- Repetition: Repeating certain elements to maintain a consistent feel across the space
- Proximity: Establishing connections between different elements by placing them close to one another
When web design for construction companies — or any other business — fails to make good use of these principles, it can make the design harder on the eyes, which in turn can lead to a worse user experience.
To see one example of how design principles can make a difference, we can look at Skanska’s commercial buildings page. This page looks great on all fronts, but pay special attention to the alignment.
The images in the grid are aligned with each other both vertically and horizontally, and all three lines of text under each image are perfectly left-aligned. The alignment of the text in the side navigation bar, meanwhile, tells us the hierarchy of the pages shown there.
It’s a great example of how the little details can make a big impact on your site’s design.
3. Responsive design
If you’ve done web-surfing on both a phone and a computer before, you may have had a different experience on each device. And in all likelihood, you’ve encountered a few websites that weren’t optimized for responsive design. This means they weren’t optimized to work on both a mobile and desktop format.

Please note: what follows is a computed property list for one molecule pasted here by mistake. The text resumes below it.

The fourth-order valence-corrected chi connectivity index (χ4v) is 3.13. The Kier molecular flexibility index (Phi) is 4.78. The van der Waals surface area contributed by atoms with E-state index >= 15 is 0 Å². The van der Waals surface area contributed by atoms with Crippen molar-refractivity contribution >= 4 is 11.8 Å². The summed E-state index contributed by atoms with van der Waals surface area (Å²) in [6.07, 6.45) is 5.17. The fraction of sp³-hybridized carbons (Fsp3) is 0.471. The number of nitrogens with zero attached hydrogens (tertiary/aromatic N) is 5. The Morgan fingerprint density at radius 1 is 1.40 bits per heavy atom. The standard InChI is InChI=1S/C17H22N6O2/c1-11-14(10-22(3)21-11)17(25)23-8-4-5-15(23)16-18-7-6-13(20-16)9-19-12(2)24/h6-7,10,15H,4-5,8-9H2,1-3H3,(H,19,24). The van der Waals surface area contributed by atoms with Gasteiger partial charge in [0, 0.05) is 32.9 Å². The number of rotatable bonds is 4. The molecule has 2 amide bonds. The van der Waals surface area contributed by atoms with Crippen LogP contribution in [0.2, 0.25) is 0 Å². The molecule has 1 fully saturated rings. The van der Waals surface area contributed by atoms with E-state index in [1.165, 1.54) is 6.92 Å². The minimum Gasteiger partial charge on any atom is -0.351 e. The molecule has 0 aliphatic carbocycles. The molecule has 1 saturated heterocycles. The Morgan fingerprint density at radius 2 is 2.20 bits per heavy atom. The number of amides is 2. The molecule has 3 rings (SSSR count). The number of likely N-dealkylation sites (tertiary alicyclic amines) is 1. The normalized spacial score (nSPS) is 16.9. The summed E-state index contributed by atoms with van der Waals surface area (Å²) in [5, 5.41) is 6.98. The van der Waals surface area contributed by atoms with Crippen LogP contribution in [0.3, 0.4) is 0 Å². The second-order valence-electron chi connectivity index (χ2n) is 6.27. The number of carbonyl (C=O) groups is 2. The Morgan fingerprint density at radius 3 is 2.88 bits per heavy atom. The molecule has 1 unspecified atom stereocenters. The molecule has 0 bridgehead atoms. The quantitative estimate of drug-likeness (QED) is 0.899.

With over half of all Internet searches happening on mobile, you can’t afford to have a website that only works on a computer screen. You need to optimize it to work for either format, so customers will get a good impression of you no matter what device they find you on. Responsive design makes this happen.
For an example of good responsive design, let’s take a look at Balfour Beatty’s website. On its homepage, it features a “Trusted Builder” section that displays some of the company’s projects. On the desktop version of the site, it lays out three examples horizontally, with the text appearing beneath each image.
But this arrangement wouldn’t work well on a phone screen. So for the mobile format, the site lists the examples vertically, with the text displayed to the right of each image.